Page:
Every news channel and website this week dedicated at least some space to findings published this week in the journal Nature that suggest a link between the consumption of artificial sweeteners and glucose intolerance (the primary symptom of diabetes). Unfortunately there are some problems with the study that make its usefulness suspect: they lump all three major market sweeteners together (aspartame, saccharin, and sucralose), they fail to keep track of how much of each sweetener each mouse consumes (hint: it’s a lot), and the application of their findings to humans uses only seven participants — hardly enough to say anything definitive. Noted skeptic Dr. Stephen Novella over at NeurologicaBlog has an interesting article on the study, as does Kai Kupferschmidt over at the AAAS Science blog.

Formula E Racecar, Photo: Flickr user David Merrett, CC BY 2.0
Formula E Racecar, Photo: Flickr user David Merrett, CC BY 2.0

Formula E

The first Formula E race was held this week in Beijing, where Brazilian driver Lucas DiGrassi grabbed the first-ever win for his team Audi Sport ABT. Until just moments before, the race had been led by Nick Prost until a collision with former F1 driver Nick Heidfeld sent both out of the running. The Formula E series is designed, like Formula 1, to serve as a test-bed for new automotive technologies, as well as to generate interest. In this first of its kind no-holds-barred electric car race, each driver has not one, but two cars at his disposal, to swap out in the middle of the race, and the amount of charge each receives is highly regulated. It is also the first racing competition where the fans play a role: the most popular drivers receive an extra boost — something that has caused consternation among some commentators. Keep track of the races (and give your favourites a fan boost) over at the official Formula E site. The next race is November 22 in Malaysia.

And in related news, the Brigham Young University team responsible for the last E1-class electric car land speed record, set in 2011, has beat their personal best again with a blistering 204.9 miles per hour. The E1-class is for cars under 1100lbs — other, heavier electric cars have posted speeds as high as the current all-round electric car land speed record of 314.958 mph, held by the class III/e Buckeye Bullet 1.


This morning at 1:52am EDT SpaceX succesfully launched their fourth ISS resupply mission atop a Falcon 9R partially-reusable rocket. This marks the company’s sixth launch this year, doubling last year’s record for the company. The Dragon capsule is expected to arrive at the station tomorrow, where it will berth for about a month before returning to Earth carrying completed experiments and waste. This particular shipment carries the first 3D printer to the station, which, it is hoped, will allow for greater flexibility and sustainability of operations aboard the ISS. Check nasa.gov for more on the mission as it progresses.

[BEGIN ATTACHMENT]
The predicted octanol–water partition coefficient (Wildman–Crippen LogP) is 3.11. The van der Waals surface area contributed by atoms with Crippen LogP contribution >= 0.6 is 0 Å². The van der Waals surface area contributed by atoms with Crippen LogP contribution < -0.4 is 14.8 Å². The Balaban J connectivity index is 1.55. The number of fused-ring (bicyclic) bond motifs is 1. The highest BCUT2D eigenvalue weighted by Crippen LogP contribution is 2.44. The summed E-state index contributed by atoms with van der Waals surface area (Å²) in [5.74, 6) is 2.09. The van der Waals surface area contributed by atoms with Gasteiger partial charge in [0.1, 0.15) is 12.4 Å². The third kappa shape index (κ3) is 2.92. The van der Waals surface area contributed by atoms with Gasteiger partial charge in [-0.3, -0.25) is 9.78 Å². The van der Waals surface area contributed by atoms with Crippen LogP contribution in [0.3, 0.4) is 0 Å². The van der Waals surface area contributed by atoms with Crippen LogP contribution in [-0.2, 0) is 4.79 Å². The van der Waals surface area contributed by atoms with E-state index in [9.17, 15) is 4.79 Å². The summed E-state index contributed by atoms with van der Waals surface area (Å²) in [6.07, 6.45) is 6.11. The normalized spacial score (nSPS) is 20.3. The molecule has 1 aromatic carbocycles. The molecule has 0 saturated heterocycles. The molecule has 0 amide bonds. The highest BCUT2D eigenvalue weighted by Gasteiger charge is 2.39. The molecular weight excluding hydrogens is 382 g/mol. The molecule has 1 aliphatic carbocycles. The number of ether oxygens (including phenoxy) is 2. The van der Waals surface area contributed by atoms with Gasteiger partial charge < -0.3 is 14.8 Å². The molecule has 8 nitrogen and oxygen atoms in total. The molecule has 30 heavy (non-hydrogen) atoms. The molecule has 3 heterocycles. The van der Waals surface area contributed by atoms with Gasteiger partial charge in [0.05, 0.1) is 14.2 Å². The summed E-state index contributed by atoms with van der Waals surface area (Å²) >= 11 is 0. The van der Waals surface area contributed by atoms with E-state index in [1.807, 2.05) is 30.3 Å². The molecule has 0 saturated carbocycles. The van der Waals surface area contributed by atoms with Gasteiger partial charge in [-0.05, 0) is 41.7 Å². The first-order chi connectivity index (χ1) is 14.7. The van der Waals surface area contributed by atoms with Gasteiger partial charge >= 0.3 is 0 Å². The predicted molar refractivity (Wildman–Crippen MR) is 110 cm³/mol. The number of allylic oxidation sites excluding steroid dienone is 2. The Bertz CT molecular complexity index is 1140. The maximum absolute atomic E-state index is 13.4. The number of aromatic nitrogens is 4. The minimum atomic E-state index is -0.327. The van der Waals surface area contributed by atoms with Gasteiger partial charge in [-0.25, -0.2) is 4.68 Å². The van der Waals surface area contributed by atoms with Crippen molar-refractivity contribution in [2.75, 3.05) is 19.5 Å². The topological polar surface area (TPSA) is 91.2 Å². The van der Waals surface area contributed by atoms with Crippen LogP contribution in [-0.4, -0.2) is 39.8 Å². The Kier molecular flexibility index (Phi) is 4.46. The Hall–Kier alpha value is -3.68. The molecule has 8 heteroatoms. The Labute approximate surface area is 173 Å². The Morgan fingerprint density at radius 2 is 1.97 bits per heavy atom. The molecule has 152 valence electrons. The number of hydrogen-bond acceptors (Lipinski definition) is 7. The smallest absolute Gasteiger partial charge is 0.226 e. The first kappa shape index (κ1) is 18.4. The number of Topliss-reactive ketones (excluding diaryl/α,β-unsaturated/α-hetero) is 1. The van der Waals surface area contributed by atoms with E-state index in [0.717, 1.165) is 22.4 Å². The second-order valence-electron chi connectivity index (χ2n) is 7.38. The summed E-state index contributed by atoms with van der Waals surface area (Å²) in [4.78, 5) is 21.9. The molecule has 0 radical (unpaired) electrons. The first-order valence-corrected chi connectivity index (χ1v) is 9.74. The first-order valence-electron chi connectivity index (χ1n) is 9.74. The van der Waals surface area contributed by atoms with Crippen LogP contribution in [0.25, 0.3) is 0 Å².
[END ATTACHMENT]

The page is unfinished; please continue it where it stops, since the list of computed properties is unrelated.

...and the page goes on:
Great news this week in the fight against cancer as the first of a new class of immune-system-boosting chemotherapy drugs has been cleared for use by the FDA. Keytruda, a drug that uses the body’s immune system to fight malignant melanoma, the most serious kind of skin cancer. Apparently the drug was so successful in its Phase 1 trials that it was fast-tracked through the approval process. Here’s hoping it’s just the top of the iceberg of the new up-and-coming cancer drugs.


Finally, in about four and a half hours, NASA’s Martian atmospheric probe MAVEN will complete its long trip to the red planet with a sudden deceleration burn to bring it into an elliptical orbit to begin its mission to study Mars’s upper atmosphere. Check out NASA’s Mars Orbit Insertion event live on NASA tv.

Best of the Rest

There were a few other interesting things floating about the interwebs this week that are worth taking a look at, like this amazing to-scale comparison chart of telescope mirror sizes (including the forthcoming James Webb telescope set to be stationed at L2, and the E-ELT already under construction atop Cerro Armazones in Chile). Gizmodo’s Sploid blog also had some great shots of the old Russian space station Mir, and (although it’s a little old) I stumbled onto a tumblog worth sharing if you haven’t seen it: science described in the thousand words used most often in English, Ten Hundred Words of Science.